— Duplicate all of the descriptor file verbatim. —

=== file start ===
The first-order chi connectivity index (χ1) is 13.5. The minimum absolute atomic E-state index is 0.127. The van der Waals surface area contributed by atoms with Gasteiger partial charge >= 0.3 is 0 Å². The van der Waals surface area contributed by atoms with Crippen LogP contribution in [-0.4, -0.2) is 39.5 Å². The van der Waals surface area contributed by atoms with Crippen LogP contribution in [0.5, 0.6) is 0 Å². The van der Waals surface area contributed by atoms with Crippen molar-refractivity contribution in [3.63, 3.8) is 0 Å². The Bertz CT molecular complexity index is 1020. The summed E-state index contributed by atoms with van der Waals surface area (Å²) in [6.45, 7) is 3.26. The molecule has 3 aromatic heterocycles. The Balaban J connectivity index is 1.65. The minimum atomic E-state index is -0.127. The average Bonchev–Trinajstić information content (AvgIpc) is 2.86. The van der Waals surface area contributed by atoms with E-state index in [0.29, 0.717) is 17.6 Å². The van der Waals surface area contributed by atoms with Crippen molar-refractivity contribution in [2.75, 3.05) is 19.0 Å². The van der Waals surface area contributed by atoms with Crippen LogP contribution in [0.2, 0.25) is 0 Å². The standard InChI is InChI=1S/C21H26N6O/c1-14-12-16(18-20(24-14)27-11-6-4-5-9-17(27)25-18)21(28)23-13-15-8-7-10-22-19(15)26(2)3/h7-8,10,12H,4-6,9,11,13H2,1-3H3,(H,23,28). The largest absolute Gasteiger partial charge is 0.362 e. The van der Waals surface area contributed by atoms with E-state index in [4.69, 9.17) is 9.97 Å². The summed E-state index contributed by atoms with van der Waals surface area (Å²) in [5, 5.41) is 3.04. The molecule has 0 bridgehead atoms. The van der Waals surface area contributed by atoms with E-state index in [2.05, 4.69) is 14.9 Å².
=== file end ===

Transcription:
The first-order chi connectivity index (χ1) is 13.5. The minimum absolute atomic E-state index is 0.127. The van der Waals surface area contributed by atoms with Gasteiger partial charge >= 0.3 is 0 Å². The van der Waals surface area contributed by atoms with Crippen LogP contribution in [-0.4, -0.2) is 39.5 Å². The van der Waals surface area contributed by atoms with Crippen LogP contribution in [0.5, 0.6) is 0 Å². The van der Waals surface area contributed by atoms with Crippen molar-refractivity contribution in [3.63, 3.8) is 0 Å². The Bertz CT molecular complexity index is 1020. The summed E-state index contributed by atoms with van der Waals surface area (Å²) in [6.45, 7) is 3.26. The molecule has 3 aromatic heterocycles. The Balaban J connectivity index is 1.65. The minimum atomic E-state index is -0.127. The average Bonchev–Trinajstić information content (AvgIpc) is 2.86. The van der Waals surface area contributed by atoms with E-state index in [0.29, 0.717) is 17.6 Å². The van der Waals surface area contributed by atoms with Crippen molar-refractivity contribution in [2.75, 3.05) is 19.0 Å². The van der Waals surface area contributed by atoms with Crippen LogP contribution in [0.2, 0.25) is 0 Å². The standard InChI is InChI=1S/C21H26N6O/c1-14-12-16(18-20(24-14)27-11-6-4-5-9-17(27)25-18)21(28)23-13-15-8-7-10-22-19(15)26(2)3/h7-8,10,12H,4-6,9,11,13H2,1-3H3,(H,23,28). The largest absolute Gasteiger partial charge is 0.362 e. The van der Waals surface area contributed by atoms with E-state index in [4.69, 9.17) is 9.97 Å². The summed E-state index contributed by atoms with van der Waals surface area (Å²) in [5, 5.41) is 3.04. The molecule has 0 bridgehead atoms. The van der Waals surface area contributed by atoms with E-state index in [2.05, 4.69) is 14.9 Å².